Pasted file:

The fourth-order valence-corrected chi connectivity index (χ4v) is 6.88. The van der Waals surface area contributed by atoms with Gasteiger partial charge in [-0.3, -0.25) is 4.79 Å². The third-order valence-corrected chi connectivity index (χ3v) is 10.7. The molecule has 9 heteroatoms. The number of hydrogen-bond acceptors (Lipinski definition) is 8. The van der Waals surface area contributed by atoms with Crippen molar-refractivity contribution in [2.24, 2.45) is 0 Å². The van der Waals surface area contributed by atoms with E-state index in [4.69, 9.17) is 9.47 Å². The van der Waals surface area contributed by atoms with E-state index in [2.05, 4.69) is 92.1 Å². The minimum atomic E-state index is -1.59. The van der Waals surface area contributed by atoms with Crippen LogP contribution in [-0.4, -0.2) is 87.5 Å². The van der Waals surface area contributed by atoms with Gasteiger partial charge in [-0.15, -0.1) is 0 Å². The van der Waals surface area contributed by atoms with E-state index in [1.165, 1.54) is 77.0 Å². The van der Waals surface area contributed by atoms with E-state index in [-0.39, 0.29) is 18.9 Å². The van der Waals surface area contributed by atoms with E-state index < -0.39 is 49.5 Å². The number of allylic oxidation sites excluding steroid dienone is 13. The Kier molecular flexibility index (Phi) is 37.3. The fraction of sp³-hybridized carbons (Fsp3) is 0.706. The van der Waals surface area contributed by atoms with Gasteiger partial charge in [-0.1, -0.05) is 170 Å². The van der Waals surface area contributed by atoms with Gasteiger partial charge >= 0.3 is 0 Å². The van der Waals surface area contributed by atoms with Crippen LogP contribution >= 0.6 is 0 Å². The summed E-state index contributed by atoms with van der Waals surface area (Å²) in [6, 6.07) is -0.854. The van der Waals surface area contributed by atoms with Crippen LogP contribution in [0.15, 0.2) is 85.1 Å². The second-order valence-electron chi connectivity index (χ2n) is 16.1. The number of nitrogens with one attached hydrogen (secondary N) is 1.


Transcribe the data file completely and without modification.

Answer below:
The fourth-order valence-corrected chi connectivity index (χ4v) is 6.88. The van der Waals surface area contributed by atoms with Gasteiger partial charge in [-0.3, -0.25) is 4.79 Å². The third-order valence-corrected chi connectivity index (χ3v) is 10.7. The molecule has 9 heteroatoms. The number of hydrogen-bond acceptors (Lipinski definition) is 8. The van der Waals surface area contributed by atoms with Crippen molar-refractivity contribution in [2.24, 2.45) is 0 Å². The van der Waals surface area contributed by atoms with E-state index in [4.69, 9.17) is 9.47 Å². The van der Waals surface area contributed by atoms with E-state index in [2.05, 4.69) is 92.1 Å². The minimum atomic E-state index is -1.59. The van der Waals surface area contributed by atoms with Crippen LogP contribution in [-0.4, -0.2) is 87.5 Å². The van der Waals surface area contributed by atoms with Gasteiger partial charge in [-0.15, -0.1) is 0 Å². The van der Waals surface area contributed by atoms with E-state index in [1.165, 1.54) is 77.0 Å². The van der Waals surface area contributed by atoms with E-state index in [-0.39, 0.29) is 18.9 Å². The van der Waals surface area contributed by atoms with E-state index < -0.39 is 49.5 Å². The number of allylic oxidation sites excluding steroid dienone is 13. The Kier molecular flexibility index (Phi) is 37.3. The fraction of sp³-hybridized carbons (Fsp3) is 0.706. The van der Waals surface area contributed by atoms with Gasteiger partial charge in [-0.1, -0.05) is 170 Å². The van der Waals surface area contributed by atoms with Gasteiger partial charge >= 0.3 is 0 Å². The van der Waals surface area contributed by atoms with Crippen LogP contribution >= 0.6 is 0 Å². The summed E-state index contributed by atoms with van der Waals surface area (Å²) in [6, 6.07) is -0.854. The van der Waals surface area contributed by atoms with Crippen LogP contribution in [0.15, 0.2) is 85.1 Å². The second-order valence-electron chi connectivity index (χ2n) is 16.1. The number of nitrogens with one attached hydrogen (secondary N) is 1.